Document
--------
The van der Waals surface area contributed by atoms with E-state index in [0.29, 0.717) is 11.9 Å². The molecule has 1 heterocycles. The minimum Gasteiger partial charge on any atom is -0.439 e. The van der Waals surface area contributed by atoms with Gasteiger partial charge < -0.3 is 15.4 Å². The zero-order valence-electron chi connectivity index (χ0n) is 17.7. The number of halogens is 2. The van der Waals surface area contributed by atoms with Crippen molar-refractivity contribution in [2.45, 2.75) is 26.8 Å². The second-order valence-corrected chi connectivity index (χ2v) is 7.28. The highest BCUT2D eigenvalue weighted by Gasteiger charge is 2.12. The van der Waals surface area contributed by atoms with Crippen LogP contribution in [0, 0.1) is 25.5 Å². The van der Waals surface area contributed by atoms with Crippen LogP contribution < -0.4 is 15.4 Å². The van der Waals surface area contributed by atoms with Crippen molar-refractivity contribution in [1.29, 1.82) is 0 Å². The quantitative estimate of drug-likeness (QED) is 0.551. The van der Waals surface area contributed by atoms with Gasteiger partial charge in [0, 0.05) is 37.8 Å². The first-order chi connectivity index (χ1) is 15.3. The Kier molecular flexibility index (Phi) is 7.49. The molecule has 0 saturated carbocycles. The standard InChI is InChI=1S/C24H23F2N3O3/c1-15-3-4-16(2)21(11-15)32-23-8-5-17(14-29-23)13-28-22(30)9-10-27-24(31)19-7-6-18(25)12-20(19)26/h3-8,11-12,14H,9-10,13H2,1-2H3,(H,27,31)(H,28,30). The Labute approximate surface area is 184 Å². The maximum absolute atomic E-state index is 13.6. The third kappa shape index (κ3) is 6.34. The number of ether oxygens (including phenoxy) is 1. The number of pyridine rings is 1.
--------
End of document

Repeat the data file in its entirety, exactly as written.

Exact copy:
The van der Waals surface area contributed by atoms with E-state index in [0.29, 0.717) is 11.9 Å². The molecule has 1 heterocycles. The minimum Gasteiger partial charge on any atom is -0.439 e. The van der Waals surface area contributed by atoms with Gasteiger partial charge < -0.3 is 15.4 Å². The zero-order valence-electron chi connectivity index (χ0n) is 17.7. The number of halogens is 2. The van der Waals surface area contributed by atoms with Crippen molar-refractivity contribution in [2.45, 2.75) is 26.8 Å². The second-order valence-corrected chi connectivity index (χ2v) is 7.28. The highest BCUT2D eigenvalue weighted by Gasteiger charge is 2.12. The van der Waals surface area contributed by atoms with Crippen LogP contribution in [0, 0.1) is 25.5 Å². The van der Waals surface area contributed by atoms with Crippen LogP contribution < -0.4 is 15.4 Å². The van der Waals surface area contributed by atoms with Crippen molar-refractivity contribution in [1.29, 1.82) is 0 Å². The quantitative estimate of drug-likeness (QED) is 0.551. The van der Waals surface area contributed by atoms with Gasteiger partial charge in [0, 0.05) is 37.8 Å². The first-order chi connectivity index (χ1) is 15.3. The Kier molecular flexibility index (Phi) is 7.49. The molecule has 0 saturated carbocycles. The standard InChI is InChI=1S/C24H23F2N3O3/c1-15-3-4-16(2)21(11-15)32-23-8-5-17(14-29-23)13-28-22(30)9-10-27-24(31)19-7-6-18(25)12-20(19)26/h3-8,11-12,14H,9-10,13H2,1-2H3,(H,27,31)(H,28,30). The Labute approximate surface area is 184 Å². The maximum absolute atomic E-state index is 13.6. The third kappa shape index (κ3) is 6.34. The number of ether oxygens (including phenoxy) is 1. The number of pyridine rings is 1.